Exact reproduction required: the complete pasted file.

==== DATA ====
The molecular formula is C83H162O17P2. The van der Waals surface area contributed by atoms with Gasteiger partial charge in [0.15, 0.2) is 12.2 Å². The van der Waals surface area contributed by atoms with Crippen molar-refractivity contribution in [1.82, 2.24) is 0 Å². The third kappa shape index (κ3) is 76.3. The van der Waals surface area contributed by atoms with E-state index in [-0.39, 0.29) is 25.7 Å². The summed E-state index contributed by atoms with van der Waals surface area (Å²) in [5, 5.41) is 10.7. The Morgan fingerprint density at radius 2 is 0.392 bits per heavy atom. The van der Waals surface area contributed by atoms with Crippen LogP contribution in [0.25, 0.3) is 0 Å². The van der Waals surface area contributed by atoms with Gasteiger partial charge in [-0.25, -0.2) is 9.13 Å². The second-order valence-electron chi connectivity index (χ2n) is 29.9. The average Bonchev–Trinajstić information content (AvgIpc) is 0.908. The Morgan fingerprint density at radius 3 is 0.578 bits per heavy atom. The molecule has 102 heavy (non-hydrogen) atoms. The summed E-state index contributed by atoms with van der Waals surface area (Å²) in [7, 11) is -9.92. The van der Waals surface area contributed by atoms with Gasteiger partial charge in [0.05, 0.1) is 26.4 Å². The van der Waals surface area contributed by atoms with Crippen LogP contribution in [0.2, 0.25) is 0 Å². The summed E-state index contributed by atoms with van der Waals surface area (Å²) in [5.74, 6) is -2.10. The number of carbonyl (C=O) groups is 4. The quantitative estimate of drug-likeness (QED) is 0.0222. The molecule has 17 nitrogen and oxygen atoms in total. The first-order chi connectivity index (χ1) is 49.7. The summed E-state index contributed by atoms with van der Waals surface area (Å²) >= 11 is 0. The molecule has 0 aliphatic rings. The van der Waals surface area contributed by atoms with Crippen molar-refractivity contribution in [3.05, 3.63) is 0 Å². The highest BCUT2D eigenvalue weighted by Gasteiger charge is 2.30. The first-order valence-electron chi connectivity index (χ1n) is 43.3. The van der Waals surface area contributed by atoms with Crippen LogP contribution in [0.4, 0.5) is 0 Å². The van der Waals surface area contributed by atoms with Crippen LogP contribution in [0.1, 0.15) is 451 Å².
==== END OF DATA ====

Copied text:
The molecular formula is C83H162O17P2. The van der Waals surface area contributed by atoms with Gasteiger partial charge in [0.15, 0.2) is 12.2 Å². The van der Waals surface area contributed by atoms with Crippen molar-refractivity contribution in [1.82, 2.24) is 0 Å². The third kappa shape index (κ3) is 76.3. The van der Waals surface area contributed by atoms with E-state index in [-0.39, 0.29) is 25.7 Å². The summed E-state index contributed by atoms with van der Waals surface area (Å²) in [5, 5.41) is 10.7. The Morgan fingerprint density at radius 2 is 0.392 bits per heavy atom. The van der Waals surface area contributed by atoms with Crippen LogP contribution in [0.25, 0.3) is 0 Å². The van der Waals surface area contributed by atoms with Gasteiger partial charge in [-0.25, -0.2) is 9.13 Å². The second-order valence-electron chi connectivity index (χ2n) is 29.9. The average Bonchev–Trinajstić information content (AvgIpc) is 0.908. The Morgan fingerprint density at radius 3 is 0.578 bits per heavy atom. The molecule has 102 heavy (non-hydrogen) atoms. The summed E-state index contributed by atoms with van der Waals surface area (Å²) in [7, 11) is -9.92. The van der Waals surface area contributed by atoms with Gasteiger partial charge in [0.05, 0.1) is 26.4 Å². The van der Waals surface area contributed by atoms with Crippen LogP contribution in [0.2, 0.25) is 0 Å². The summed E-state index contributed by atoms with van der Waals surface area (Å²) in [5.74, 6) is -2.10. The number of carbonyl (C=O) groups is 4. The quantitative estimate of drug-likeness (QED) is 0.0222. The molecule has 17 nitrogen and oxygen atoms in total. The first-order chi connectivity index (χ1) is 49.7. The summed E-state index contributed by atoms with van der Waals surface area (Å²) >= 11 is 0. The molecule has 0 aliphatic rings. The van der Waals surface area contributed by atoms with Crippen molar-refractivity contribution in [3.05, 3.63) is 0 Å². The highest BCUT2D eigenvalue weighted by Gasteiger charge is 2.30. The first-order valence-electron chi connectivity index (χ1n) is 43.3. The van der Waals surface area contributed by atoms with Crippen LogP contribution in [0.4, 0.5) is 0 Å². The van der Waals surface area contributed by atoms with Crippen LogP contribution in [0.1, 0.15) is 451 Å².